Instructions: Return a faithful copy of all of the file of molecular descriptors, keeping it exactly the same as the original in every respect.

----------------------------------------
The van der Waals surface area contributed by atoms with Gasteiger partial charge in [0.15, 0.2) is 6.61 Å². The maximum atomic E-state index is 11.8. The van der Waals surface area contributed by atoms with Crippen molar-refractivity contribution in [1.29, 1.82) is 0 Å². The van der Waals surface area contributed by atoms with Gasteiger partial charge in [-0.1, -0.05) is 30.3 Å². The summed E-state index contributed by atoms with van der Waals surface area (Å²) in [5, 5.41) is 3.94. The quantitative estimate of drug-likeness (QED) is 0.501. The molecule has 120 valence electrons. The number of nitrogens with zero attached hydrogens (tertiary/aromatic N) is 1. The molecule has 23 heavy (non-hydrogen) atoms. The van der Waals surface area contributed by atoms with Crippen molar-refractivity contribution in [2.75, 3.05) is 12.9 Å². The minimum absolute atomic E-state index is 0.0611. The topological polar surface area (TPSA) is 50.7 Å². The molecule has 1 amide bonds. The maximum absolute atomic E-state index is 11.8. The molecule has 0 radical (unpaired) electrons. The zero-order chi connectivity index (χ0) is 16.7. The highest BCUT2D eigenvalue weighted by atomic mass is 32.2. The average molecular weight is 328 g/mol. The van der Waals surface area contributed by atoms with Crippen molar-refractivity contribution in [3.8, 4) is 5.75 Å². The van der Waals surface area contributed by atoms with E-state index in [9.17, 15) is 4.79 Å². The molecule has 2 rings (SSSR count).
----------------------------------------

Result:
The van der Waals surface area contributed by atoms with Gasteiger partial charge in [0.15, 0.2) is 6.61 Å². The maximum atomic E-state index is 11.8. The van der Waals surface area contributed by atoms with Crippen molar-refractivity contribution in [1.29, 1.82) is 0 Å². The van der Waals surface area contributed by atoms with Gasteiger partial charge in [-0.1, -0.05) is 30.3 Å². The summed E-state index contributed by atoms with van der Waals surface area (Å²) in [5, 5.41) is 3.94. The quantitative estimate of drug-likeness (QED) is 0.501. The molecule has 120 valence electrons. The number of nitrogens with zero attached hydrogens (tertiary/aromatic N) is 1. The molecule has 23 heavy (non-hydrogen) atoms. The van der Waals surface area contributed by atoms with Crippen molar-refractivity contribution in [2.75, 3.05) is 12.9 Å². The minimum absolute atomic E-state index is 0.0611. The topological polar surface area (TPSA) is 50.7 Å². The molecule has 1 amide bonds. The maximum absolute atomic E-state index is 11.8. The molecule has 0 radical (unpaired) electrons. The zero-order chi connectivity index (χ0) is 16.7. The highest BCUT2D eigenvalue weighted by atomic mass is 32.2. The average molecular weight is 328 g/mol. The van der Waals surface area contributed by atoms with Crippen molar-refractivity contribution in [3.8, 4) is 5.75 Å². The van der Waals surface area contributed by atoms with E-state index in [9.17, 15) is 4.79 Å². The molecule has 2 rings (SSSR count).